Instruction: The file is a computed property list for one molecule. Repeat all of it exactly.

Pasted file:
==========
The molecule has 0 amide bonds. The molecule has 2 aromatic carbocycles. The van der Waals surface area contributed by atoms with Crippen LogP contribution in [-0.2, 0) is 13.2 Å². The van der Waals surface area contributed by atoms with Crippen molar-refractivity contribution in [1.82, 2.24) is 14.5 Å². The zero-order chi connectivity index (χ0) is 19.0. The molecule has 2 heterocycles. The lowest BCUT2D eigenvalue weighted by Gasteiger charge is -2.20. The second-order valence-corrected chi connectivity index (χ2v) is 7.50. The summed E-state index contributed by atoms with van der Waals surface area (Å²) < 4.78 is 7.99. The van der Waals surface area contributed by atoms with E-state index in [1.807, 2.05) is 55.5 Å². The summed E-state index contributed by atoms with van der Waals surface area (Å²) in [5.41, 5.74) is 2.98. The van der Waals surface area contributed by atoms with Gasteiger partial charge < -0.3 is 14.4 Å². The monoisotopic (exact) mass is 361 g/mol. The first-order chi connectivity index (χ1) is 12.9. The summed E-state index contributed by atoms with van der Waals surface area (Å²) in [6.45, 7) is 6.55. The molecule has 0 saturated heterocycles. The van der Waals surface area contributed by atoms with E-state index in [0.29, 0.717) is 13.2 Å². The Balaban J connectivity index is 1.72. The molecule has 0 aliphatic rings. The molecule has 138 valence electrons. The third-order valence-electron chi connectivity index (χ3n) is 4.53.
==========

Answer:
The molecule has 0 amide bonds. The molecule has 2 aromatic carbocycles. The van der Waals surface area contributed by atoms with Crippen LogP contribution in [-0.2, 0) is 13.2 Å². The van der Waals surface area contributed by atoms with Crippen molar-refractivity contribution in [1.82, 2.24) is 14.5 Å². The zero-order chi connectivity index (χ0) is 19.0. The molecule has 2 heterocycles. The lowest BCUT2D eigenvalue weighted by Gasteiger charge is -2.20. The second-order valence-corrected chi connectivity index (χ2v) is 7.50. The summed E-state index contributed by atoms with van der Waals surface area (Å²) < 4.78 is 7.99. The van der Waals surface area contributed by atoms with E-state index in [1.807, 2.05) is 55.5 Å². The summed E-state index contributed by atoms with van der Waals surface area (Å²) in [5.41, 5.74) is 2.98. The van der Waals surface area contributed by atoms with Gasteiger partial charge < -0.3 is 14.4 Å². The monoisotopic (exact) mass is 361 g/mol. The first-order chi connectivity index (χ1) is 12.9. The summed E-state index contributed by atoms with van der Waals surface area (Å²) in [6.45, 7) is 6.55. The molecule has 0 saturated heterocycles. The van der Waals surface area contributed by atoms with E-state index in [0.29, 0.717) is 13.2 Å². The Balaban J connectivity index is 1.72. The molecule has 0 aliphatic rings. The molecule has 138 valence electrons. The third-order valence-electron chi connectivity index (χ3n) is 4.53.